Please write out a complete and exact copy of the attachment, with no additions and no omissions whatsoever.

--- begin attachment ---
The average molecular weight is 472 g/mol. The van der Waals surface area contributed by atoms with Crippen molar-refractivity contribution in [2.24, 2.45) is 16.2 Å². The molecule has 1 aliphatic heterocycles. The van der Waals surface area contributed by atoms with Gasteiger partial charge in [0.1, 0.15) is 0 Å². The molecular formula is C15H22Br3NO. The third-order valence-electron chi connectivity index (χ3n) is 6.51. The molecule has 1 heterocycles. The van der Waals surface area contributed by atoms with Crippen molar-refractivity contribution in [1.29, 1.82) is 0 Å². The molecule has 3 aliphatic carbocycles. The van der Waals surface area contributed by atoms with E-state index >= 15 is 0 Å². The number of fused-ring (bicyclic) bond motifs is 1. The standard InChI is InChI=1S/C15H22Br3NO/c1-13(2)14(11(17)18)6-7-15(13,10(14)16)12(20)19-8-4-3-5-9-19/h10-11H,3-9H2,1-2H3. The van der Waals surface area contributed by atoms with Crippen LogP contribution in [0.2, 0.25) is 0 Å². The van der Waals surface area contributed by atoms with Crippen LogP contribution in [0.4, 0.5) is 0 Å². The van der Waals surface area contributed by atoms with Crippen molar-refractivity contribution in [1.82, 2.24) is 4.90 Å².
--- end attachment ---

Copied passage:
The average molecular weight is 472 g/mol. The van der Waals surface area contributed by atoms with Crippen molar-refractivity contribution in [2.24, 2.45) is 16.2 Å². The molecule has 1 aliphatic heterocycles. The van der Waals surface area contributed by atoms with Gasteiger partial charge in [0.1, 0.15) is 0 Å². The molecular formula is C15H22Br3NO. The third-order valence-electron chi connectivity index (χ3n) is 6.51. The molecule has 1 heterocycles. The van der Waals surface area contributed by atoms with Crippen molar-refractivity contribution in [1.29, 1.82) is 0 Å². The molecule has 3 aliphatic carbocycles. The van der Waals surface area contributed by atoms with E-state index >= 15 is 0 Å². The number of fused-ring (bicyclic) bond motifs is 1. The standard InChI is InChI=1S/C15H22Br3NO/c1-13(2)14(11(17)18)6-7-15(13,10(14)16)12(20)19-8-4-3-5-9-19/h10-11H,3-9H2,1-2H3. The van der Waals surface area contributed by atoms with Crippen LogP contribution in [0.2, 0.25) is 0 Å². The van der Waals surface area contributed by atoms with Crippen LogP contribution in [0.4, 0.5) is 0 Å². The van der Waals surface area contributed by atoms with Crippen molar-refractivity contribution in [1.82, 2.24) is 4.90 Å².